This is quite likely one of the 10 best books I’ve ever read in my lifetime. In fact, it’s likely 2nd only to Mansfield’s Book of Manly Men that I praised highly in the previous entry.
Why? Because Miner gives some really great advice that every man nowadays could stand to read; ESPECIALLY those who are entering adulthood as well as those with an interest in increasing their gentlemanliness.
Firstly, he echoes the thought “that what counts as “gentlemanly” is not a man’s birth. Rather it is his virtues (character) and “the grit of his heart.” He establishes that a big part of those virtues is a focus as much as humanly possible is a dedication to goodness, in that gentlemen always try and do the right thing.
Being a Catholic by faith, Miner recognizes that man is a fallen creature. As such, he knows – as did many pre-20th century authors about “gentlemanliness” – that being a gentleman is not to be absolutely perfect and sinless. That would be impossible for any man (save one and they crucified him) to ever obtain. But, it is to asymptotically strive to evermore get closer to that focus by virtuous, chivalrous behavior always aiming to do the right or just thing. And he purports that the awareness of perfection – of the highest possible standard in every aspect of life – IS possible to attain.
Mind you, Miner is quite clear that being gentlemanly is not the same as being wimpy or a pushover. Rather, he states quite clearly that it is up to the true – or the compleat gentleman must always be willing to offer his protection to what is right and just or may otherwise be needing protection. He points out that what he calls the “robustness of reciprocity” requires the gentleman to be “a warrior and not a doormat, and he will cooperate with others insofar as they cooperate with him. Cooperation begets cooperation, kindness begets kindness, but neither cooperation nor kindness is quite the appropriate response to aggression or rudeness.”*
Additionally, he points out that the gentleman should additionally be dedicated to helping to establish and preserve justice, even if that means having to fight for it. And, he knows it is better – as both the ancient Greco-Roman scholar Epticticus and the 20th-century American philosopher Sidney Hook believed – that it’s far better to die courageously than to live spinelessly.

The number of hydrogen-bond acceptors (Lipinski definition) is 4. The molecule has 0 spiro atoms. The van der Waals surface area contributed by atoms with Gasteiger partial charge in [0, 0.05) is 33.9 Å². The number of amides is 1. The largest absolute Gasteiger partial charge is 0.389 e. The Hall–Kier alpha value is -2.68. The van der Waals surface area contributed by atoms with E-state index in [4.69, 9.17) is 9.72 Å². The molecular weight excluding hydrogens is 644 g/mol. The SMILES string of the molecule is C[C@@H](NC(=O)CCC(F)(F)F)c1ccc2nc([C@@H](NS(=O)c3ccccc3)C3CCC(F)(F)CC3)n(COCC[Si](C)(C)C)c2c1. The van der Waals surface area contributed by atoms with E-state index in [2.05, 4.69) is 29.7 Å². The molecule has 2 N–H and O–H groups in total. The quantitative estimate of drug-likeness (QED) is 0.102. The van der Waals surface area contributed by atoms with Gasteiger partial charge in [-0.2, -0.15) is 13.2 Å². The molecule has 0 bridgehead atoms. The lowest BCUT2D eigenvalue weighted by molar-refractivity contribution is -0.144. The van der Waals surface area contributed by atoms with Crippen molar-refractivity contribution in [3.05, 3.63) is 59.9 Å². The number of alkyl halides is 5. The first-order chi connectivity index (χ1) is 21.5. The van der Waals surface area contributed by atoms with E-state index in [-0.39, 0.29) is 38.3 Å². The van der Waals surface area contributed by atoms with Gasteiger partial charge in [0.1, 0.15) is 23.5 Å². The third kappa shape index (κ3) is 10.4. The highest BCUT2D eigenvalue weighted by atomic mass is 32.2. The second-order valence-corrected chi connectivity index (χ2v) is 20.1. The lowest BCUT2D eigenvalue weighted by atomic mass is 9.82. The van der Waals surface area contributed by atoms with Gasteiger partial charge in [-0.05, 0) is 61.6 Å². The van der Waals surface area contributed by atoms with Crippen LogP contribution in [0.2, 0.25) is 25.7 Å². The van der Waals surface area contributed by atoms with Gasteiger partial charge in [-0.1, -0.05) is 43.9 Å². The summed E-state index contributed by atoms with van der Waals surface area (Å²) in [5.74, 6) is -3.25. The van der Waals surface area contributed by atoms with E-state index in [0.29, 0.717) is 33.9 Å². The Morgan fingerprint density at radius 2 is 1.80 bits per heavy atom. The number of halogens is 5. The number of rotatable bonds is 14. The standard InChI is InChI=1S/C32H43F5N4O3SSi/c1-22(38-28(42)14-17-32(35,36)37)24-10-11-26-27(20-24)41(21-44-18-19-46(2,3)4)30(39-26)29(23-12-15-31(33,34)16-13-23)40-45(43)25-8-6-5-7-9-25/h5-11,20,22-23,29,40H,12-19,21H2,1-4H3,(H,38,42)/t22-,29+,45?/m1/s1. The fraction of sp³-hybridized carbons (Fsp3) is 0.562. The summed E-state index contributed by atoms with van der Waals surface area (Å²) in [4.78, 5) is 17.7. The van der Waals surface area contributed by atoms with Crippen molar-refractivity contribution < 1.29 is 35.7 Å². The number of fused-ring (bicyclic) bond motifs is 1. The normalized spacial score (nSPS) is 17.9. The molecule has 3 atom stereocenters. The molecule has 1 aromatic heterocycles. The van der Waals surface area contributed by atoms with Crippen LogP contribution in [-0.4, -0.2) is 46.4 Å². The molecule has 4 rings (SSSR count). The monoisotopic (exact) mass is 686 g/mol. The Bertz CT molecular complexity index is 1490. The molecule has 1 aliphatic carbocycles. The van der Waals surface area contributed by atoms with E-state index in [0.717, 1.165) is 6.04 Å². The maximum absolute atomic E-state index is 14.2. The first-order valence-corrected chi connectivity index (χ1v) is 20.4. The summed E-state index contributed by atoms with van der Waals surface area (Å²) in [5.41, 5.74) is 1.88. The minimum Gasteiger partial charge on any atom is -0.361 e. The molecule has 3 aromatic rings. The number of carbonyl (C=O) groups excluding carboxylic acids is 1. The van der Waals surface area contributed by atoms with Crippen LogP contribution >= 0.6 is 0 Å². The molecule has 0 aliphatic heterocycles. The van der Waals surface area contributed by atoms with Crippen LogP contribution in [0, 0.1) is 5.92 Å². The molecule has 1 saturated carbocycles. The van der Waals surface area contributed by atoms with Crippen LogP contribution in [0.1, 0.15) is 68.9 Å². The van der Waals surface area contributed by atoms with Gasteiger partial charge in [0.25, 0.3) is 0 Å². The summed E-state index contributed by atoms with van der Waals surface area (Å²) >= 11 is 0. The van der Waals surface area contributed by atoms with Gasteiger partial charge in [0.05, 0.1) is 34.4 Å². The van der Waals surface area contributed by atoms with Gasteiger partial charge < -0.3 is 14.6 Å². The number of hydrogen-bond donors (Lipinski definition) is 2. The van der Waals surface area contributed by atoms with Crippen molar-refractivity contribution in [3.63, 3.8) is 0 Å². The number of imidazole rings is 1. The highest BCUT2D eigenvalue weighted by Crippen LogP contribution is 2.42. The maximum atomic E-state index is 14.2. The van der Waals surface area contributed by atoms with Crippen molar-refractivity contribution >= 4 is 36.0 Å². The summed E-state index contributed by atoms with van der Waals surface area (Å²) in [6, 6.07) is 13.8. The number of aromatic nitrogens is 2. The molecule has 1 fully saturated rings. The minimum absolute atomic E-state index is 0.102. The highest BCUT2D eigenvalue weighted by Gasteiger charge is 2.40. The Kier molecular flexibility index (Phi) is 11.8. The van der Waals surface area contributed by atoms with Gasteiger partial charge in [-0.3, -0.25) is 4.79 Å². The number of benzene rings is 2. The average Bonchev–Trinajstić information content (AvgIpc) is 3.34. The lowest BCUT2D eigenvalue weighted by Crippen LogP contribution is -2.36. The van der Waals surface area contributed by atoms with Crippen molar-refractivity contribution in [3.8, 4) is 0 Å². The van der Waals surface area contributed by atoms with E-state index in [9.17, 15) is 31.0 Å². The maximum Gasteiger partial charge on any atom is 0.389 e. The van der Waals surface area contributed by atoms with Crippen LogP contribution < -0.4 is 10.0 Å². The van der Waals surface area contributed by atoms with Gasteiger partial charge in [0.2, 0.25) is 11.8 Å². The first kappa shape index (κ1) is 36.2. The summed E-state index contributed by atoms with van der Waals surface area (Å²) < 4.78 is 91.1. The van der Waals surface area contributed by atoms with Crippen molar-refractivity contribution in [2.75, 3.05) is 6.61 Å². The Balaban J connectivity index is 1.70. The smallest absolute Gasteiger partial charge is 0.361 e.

But lest we draw the conclusion that Miner has too much the Spartan emphasis, he is quick to point out that while the chivalrous gentleman “works hard for peace,” he should always “be ready for war and be prepared to vigorously oppose the enemies of liberty and justice.” And he quotes from the likes of George Washington, Cardinal Newman, Aristotle and even Emily Post, who gave us the guidance that “far more than any mere dictum of etiquette is the fundamental code of honor, without the strict observance of which no man, no matter how ‘polished,’ can be considered a ‘gentleman.’ [His honor] demands the inviolability of his word and the incorruptibility of his principles; he is the descendant of the Knight…[as such he is compelled to be the] and the defender of the defenseless and the champion of justice – or he is no gentleman.”**
And the 19th-century insult of “You, sir, are no gentleman” was one of the most horrible insults a man with any character could have lodged against him.
Miner notes that in 2004 (when he wrote this fine work) that to attempt to be a compleat gentleman was to be a remnant. Though a passionate history buff, I’m not one for living in the past, but given how messed up our current world and western culture has become, perhaps we’re seeing a resurgence of these emphasis in male conduct and a revitalization of such codes of honor and morality.
If so, it’s far overdue and will be a welcome return. Even if it doesn’t, I would highly recommend this book as well for any male of any age above 18.